90 to 100 cm.. of length and a weight of 1,5 to 1,7 kg.
The Hyacinth Macaw (Anodorhynchus hyacinthinus) is the largest parrot; has a distinctive coloration, mostly blue intense, with different colors. Wings and tail below black. The basis of the bill and periocular ring, naked and yellow. The tail is very long, and its powerful bill Black is deeply curved and pointed.
The species Anodorhynchus glaucus, similar but smaller, extinct in the early 20th century, It may have been present in Bolivia.
- Sound of the Hyacinth Macaw.
The Hyacinth Macaw take advantage of a great diversity of habitats rich in various species of Palm trees with large seeds, of which feeds.
In the Brazilian Amazon avoid areas of more moisture, preferring forests of lowlands, and seasonally moist formations with light areas. In the drier parts of the northeast of Brazil inhabits areas of Plateau cut by Rocky valleys, steep with closed deciduous woodland, Gallery forest and swamps with Mauritia flexuosa.
In the the Pantanal region the birds frequent gallery forest with Palm trees in wet grassy areas.
Apparently performs migratory movements.
Usually seen in pairs, family groups or small flocks (usually up to 10); much larger flocks reported before the decline.
They usually put one or two eggs, Although only one brood usually survive if the second egg hatches a few days after the first, Since lower breeding cannot compete with the greatest food.
The incubation period lasts about a month, and the male will assist his partner while she incubates the eggs.
Young people remain with their parents up to three months of age. They reach maturity and begin to play on the seven years.
The breeding season is from August to December, Maybe a little later in areas of pantanal.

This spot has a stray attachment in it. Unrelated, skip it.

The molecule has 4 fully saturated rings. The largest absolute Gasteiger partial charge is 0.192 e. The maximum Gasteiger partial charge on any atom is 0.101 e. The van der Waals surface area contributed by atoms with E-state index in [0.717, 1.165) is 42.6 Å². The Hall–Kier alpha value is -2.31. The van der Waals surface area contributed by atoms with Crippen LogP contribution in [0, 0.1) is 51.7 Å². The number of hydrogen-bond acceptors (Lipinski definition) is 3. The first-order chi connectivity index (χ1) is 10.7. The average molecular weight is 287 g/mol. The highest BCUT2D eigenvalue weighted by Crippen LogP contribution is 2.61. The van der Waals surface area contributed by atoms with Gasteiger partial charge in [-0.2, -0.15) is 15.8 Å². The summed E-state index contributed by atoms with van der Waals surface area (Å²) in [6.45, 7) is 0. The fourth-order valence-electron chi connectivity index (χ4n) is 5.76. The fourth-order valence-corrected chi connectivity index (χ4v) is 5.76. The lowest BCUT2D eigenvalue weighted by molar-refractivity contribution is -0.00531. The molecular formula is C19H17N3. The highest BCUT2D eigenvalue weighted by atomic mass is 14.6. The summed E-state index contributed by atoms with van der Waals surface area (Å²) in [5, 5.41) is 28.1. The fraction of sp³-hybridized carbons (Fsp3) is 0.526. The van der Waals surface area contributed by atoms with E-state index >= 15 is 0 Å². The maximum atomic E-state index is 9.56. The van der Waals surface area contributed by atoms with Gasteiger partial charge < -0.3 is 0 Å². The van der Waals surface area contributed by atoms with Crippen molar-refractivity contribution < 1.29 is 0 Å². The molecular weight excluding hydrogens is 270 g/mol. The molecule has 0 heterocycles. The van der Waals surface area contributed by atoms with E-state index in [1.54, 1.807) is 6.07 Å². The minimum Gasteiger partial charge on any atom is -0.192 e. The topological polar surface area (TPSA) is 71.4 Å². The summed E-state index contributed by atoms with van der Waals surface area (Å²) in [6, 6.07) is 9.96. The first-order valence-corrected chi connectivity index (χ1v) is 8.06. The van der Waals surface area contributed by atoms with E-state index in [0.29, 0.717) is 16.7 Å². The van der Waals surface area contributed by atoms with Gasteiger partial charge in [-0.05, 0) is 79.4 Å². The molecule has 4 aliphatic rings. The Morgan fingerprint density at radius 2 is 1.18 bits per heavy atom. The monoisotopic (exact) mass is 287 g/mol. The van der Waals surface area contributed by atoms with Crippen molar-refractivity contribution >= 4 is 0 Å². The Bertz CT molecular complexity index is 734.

The diet Hyacinth Macaw consists mainly of nuts, locally available of various Palms, including (on Amazon) Maximiliana regia, Orbignya martiana and Astrocaryum, in the northeast of Brazil, of the Syagrus coronata and Orbignya eicherir, in areas of wetlands of Bone collectors and Acrocomia.
The palm nuts they take them from the own soil or plant (especially after a fire or when available as remains not digested in cattle droppings).
Other fruits that have information are the from the Ficus sp., as well as aquatic molluscs Pomacea.
Birds drink liquid Green Palm fruits.
Its distribution includes the Centre of South America, Perhaps in several spacious separate areas.
In the Amazon in For from the Tapajós River, to the East of the basin of the Tocantins River, extending to the South, possibly to the Northwestern area of Tocantins. At least before present North of the Amazon River (in Amapá, Amazon and Roraima, Brazil) and perhaps they can still inhabit some examples, Although there is no known recent records.
Distributed, also, through the Northeast interior of Brazil, more or less centered on the Microregion of the Chapadas das Mangabeiras in the union between Maranhão, Piauí, Goiás and Bay, Brazil (the region Gerais).
A third important population focuses on habitats wetlands of the upper basin of the Río Paraguay in the southwest of Mato Grosso, Mato Grosso do Sul, Brazil, and extending into the adjacent area of the East of Bolivia and North end of Paraguay.
Reported as probable for the Mapori River to the South-East of Colombia (Vaupés).
Movements General residents but perhaps seasonal in the Amazon in relation to the ecology of the plants on which they feed.
The territory between the three current major distributions, can still be occupied while given recent trends, They seem to indicate that this seems unlikely.
Formerly common in some areas (for example, Mato Grosso). Now they are rather unevenly distributed, with the recent and likely declines continuous in its population due mainly to the illegal trade internal and to the smaller, but significant, international market of live birds. Also hunted for its feathers (especially Pari) and as food. Declining in some areas (for example Eastern Amazonia), because of the alteration or loss of habitat.
Total estimated wild population in 3000 (1.992). CITES Appendix I.
• Current red list of UICN: Vulnerable
• Population trend: Decreasing
The Hyacinth Macaw It has been subjected to a massive illegal trade. At least 10.000 birds were captured in the wild, in the Decade of 1980, with a 50% destined to the Brazilian market (Mittermeier et to the. 1990).